Initiators of idea/main actors

  • Government
  • Parliament
  • Providers
  • Payers

Stakeholder positions

As part of the annual negotiations ("budget game") between the central government and the Association of Counties it has been agreed that systematic productivity analyses' should be made and that the results should be published. The Minister/Ministry of Health was the driving force.

Producers - hospitals etc. and counties (which have a dual role both as payers and providers) - have generally been reluctant to adopt the idea. The official reason is that in a complex sector it is very difficult to meausure performance accurately. The underlying rationale may be that additional information may undermine their bargaining power.

Actors and positions

Description of actors and their positions
Minister of Healthvery supportivevery supportive strongly opposed
Govt and supporting partiesvery supportivesupportive strongly opposed
Opposition partiesvery supportiveneutral strongly opposed
Hospitalsvery supportiveopposed strongly opposed
Association of Countiesvery supportiveopposed strongly opposed

Influences in policy making and legislation

The initiative is still at the idea stage. It can, however, be implemented without any explicit legislation. The agreement between the government and the Association of Counties sketches certain initiatives and a timetable for their implementation.    

Actors and influence

Description of actors and their influence

Minister of Healthvery strongstrong none
Govt and supporting partiesvery strongstrong none
Opposition partiesvery strongweak none
Hospitalsvery strongweak none
Association of Countiesvery strongneutral none
Minister of HealthGovt and supporting partiesOpposition partiesHospitalsAssociation of Counties

Positions and Influences at a glance

Graphical actors vs. influence map representing the above actors vs. influences table.

Adoption and implementation

Adoption and implementation is pending.

Monitoring and evaluation

No particular mechanism has been suggested for reviewing the implementation of the idea. The plan appears to be that the Ministry of Health will do the reviewing. 

Expected outcome

One objection to the policy-idea is that additional information risks distorting performance so that effort which is valuable but difficult to observe is given a lower priority by producers. It is an open question whether this will be the case or if it is possible to collect broad enough information so as to achieve a net-gain. Assuming that a net-gain is possible (or at least accepting that we do not know and that a trial-and-error process is worth pursuing) the policy-initiative is reasonable. In fact, the main concern may well be that it will either not be carried out, or that, within the given structure of incentives, it will have no effect. The reasons to expect it to have little or no effect are the following:

  1. The regional bodies (which will replace the counties) will be in a similar relationship to producers as were the counties. That is: they will be integrated with producers. It is therefore to be expected that rather than pursuing purchaser - objectives will tend to collude with, e.g., hospitals. The Ministry envisons that by making information more readily available to consumers/voters they will put pressure on regional politician to ensure cost-efficient production. That, however, is to deny the presence of a free-rider problem and of rational voter ignorance. Individual voters will only have a weak incentive to process the information on productivity (even if it is asumed that the information provided is adequate). Moreover, politicians in low-performing regions will have an incentive and a possibility to cloud any information on productivity thereby making voters ability to check the system futile. The rational patient behaviour will instead be, if capable, to put an effort into making use of her possibility to excercise a choice of provider/doctor (which may still be across regions).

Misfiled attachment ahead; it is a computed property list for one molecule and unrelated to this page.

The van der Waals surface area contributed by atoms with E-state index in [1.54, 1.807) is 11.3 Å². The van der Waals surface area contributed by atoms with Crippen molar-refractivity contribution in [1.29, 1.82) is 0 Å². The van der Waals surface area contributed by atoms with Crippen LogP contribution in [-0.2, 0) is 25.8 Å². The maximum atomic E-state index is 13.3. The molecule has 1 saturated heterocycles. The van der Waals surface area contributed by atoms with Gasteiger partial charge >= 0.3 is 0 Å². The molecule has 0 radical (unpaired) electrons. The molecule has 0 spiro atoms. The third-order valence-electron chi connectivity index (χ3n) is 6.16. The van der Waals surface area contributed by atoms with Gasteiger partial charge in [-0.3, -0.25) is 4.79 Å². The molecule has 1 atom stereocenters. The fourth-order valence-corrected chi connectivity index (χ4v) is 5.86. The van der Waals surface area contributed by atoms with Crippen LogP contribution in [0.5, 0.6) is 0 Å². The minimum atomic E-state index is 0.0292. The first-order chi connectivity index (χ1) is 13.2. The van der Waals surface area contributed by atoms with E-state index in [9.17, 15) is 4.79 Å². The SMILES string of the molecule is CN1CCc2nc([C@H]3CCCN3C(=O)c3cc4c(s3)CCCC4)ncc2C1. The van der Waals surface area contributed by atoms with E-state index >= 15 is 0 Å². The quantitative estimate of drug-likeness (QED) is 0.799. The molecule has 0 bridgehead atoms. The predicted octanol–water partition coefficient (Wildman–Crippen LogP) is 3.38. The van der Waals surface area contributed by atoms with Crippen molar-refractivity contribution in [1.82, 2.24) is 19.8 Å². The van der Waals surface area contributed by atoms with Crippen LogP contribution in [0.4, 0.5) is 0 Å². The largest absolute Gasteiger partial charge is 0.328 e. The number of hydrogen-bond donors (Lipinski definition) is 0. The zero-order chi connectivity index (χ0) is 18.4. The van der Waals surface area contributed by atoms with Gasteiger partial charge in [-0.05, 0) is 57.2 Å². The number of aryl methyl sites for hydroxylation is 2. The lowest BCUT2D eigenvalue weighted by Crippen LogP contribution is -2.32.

2. The Ministry refers to the new feature of the coming system in which municipalities become responsible for part of the funding of the regions (and thereby for the hospital-services provided by the regions). The argument is that the municipalities will act as agressive purchasers of the services provided by the regions. The underlying rationale (which is not spelled out, probably for tactical reasons) is similar to the one used in other countries in which a separation of purchaser and provider has been pursued. The Ministry's rationale is reasonable except that for the change to have a noticeable effect, one will have to increase the funding-share that municipalities are responsible for. 

Impact of this policy

Quality of Health Care Services marginal rather marginal fundamental
Level of Equity system less equitable neutral system more equitable
Cost Efficiency very low low very high

The likely outcome is that the additional information on productivity will have little impact on cost efficiency since purchaser (i.e. the counties/regions) have little incentive to put pressure on their own providers. Consequently there is also little risk that providers will increase shirking that reduces quality. 


Sources of Information

The policy-idea paper - Produktivitet på Sundshedsområdet [Productivity in the Health care Sector] is avaiable in Danish only. In September 2005 it was available at the followin link from the Ministry's homepage:  Produktivitet på Sundshedsområdet [Productivity in the Health care Sector]

Author/s and/or contributors to this survey

Michael O. Appel

Suggested citation for this online article

Michael O. Appel. "Performance measurement - productivity". Health Policy Monitor, 01/10/2005. Available at